The Rep’s ‘Animal Farm’ is worthy of Orwell
Book’s post-World War II themes ring current in some ways

By JULIE McHALE - TimeOut Theater Critic

January 18, 2018

“Animal Farm” cast members, from left, Deborah Staples, Kelsey Rodriguez, Stephanie Weeks, Brade Bradshaw and Jonathan Gillard Daly. The Milwaukee Rep will put on the play to Feb. 11.
Michael Brosilow

For some strange reason, human beings, despite their history, often continue to believe that somehow they can eliminate greed, inequality, poverty, sickness and all injustices and create the perfect Utopian society. Ah, our incredible credulity lives on.

“Animal Farm” at the Milwaukee Rep opens on a relatively sparse stage as we witness animals engaged in grunt work. Suddenly a commanding figure comes down the aisle and speaks to a rapt audience - the animals on stage and us.

The Major, eloquent and impassioned, urges the animals to start a revolution in which animals, instead of humans, lead. The Major is powerfully portrayed by Stephanie Weeks.

The whole production, adapted by Ian Woolridge, speaks the universal truths that, though George Orwell’s allegory was a satire on the Soviet Union, in any society there will always be power struggles, turncoats, the changing of rules to accommodate those in power, deceptions and, in the end, despite the original attempts to create a better life for all, there will always be those “who are more equal than others.”

Woolridge’s translation, so artfully directed by May Adrales, is creatively enacted by eight actors who play all the roles. 

With the use of masks and puppet-like representations of animals, the characters, through carefully choreographed movements and sounds (Nancy Lemenager), distinctly show the similarity between humans and animals.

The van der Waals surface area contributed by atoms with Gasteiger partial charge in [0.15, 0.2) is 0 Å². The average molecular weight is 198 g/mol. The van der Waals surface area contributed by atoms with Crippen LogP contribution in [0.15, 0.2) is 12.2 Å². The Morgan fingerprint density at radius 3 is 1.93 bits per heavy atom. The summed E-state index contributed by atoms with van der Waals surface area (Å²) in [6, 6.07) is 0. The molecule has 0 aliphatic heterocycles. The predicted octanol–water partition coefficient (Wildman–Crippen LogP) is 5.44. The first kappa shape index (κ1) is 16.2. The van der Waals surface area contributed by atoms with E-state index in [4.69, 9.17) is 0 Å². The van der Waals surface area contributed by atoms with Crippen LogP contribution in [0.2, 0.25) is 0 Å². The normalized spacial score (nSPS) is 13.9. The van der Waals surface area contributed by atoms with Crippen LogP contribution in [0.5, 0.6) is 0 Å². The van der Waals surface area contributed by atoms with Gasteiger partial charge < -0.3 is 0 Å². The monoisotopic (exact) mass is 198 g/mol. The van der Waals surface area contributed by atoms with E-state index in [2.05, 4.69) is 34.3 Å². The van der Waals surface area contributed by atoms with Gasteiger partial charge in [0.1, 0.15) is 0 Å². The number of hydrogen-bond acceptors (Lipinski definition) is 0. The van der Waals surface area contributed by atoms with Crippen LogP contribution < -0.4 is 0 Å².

Boxer, the almost-illiterate horse (also played by Weeks), represents the unquestioning follower. She believes everything Napoleon (Melvin Abston), their porcine leader, says.  Snowball (Brendan Titley), who once shared the leadership position with Napoleon, eventually deserts in frustration. Clover, so sensitively portrayed by Deborah Staples, and Benjamin (Jonathan Gillard Daly), both question the changes that Napoleon is making. They represent the protesters when the authorities are engaging in immoral practices of lying and cheating and abandoning the contract that all initially agreed upon.

The last major character (Tiffany Rachelle Steward) is a vain pig who knows how to mooch up to the leaders to get what she wants. There will always be sycophants among us who know how to play the game. Stewart was the only member of the cast who was difficult to hear at times.

The 90-minute uninterrupted drama was powerful and provocative. I kept discovering congruities with today’s society - the false promises, the lust for power, the inequalities, the disparities between words and actions.

We are still capable of being bamboozled by those who promise us the moon. It is even suggested by Orwell that religion can also be used to make people put up with many injustices, for they will be rewarded in the next life.  Despite the overriding evidence that humans have committed atrocities throughout history, we still want to believe that mankind is capable of nobility and goodness (which, of course, it is). We still continue to believe that our leaders will make our lives better, though they seldom do. They overwhelmingly act out of self-interest.

Maybe it is hope that makes life bearable. That seems to be the dominant message here, but that is not the overriding feeling with which one leaves the theater. It’s a very worthy production.

“Animal Farm”

The play runs through Feb. 11 at the Milwaukee Rep, 108 E. Wells St., Milwaukee. Call 414-224-9490 or visit for times and tickets.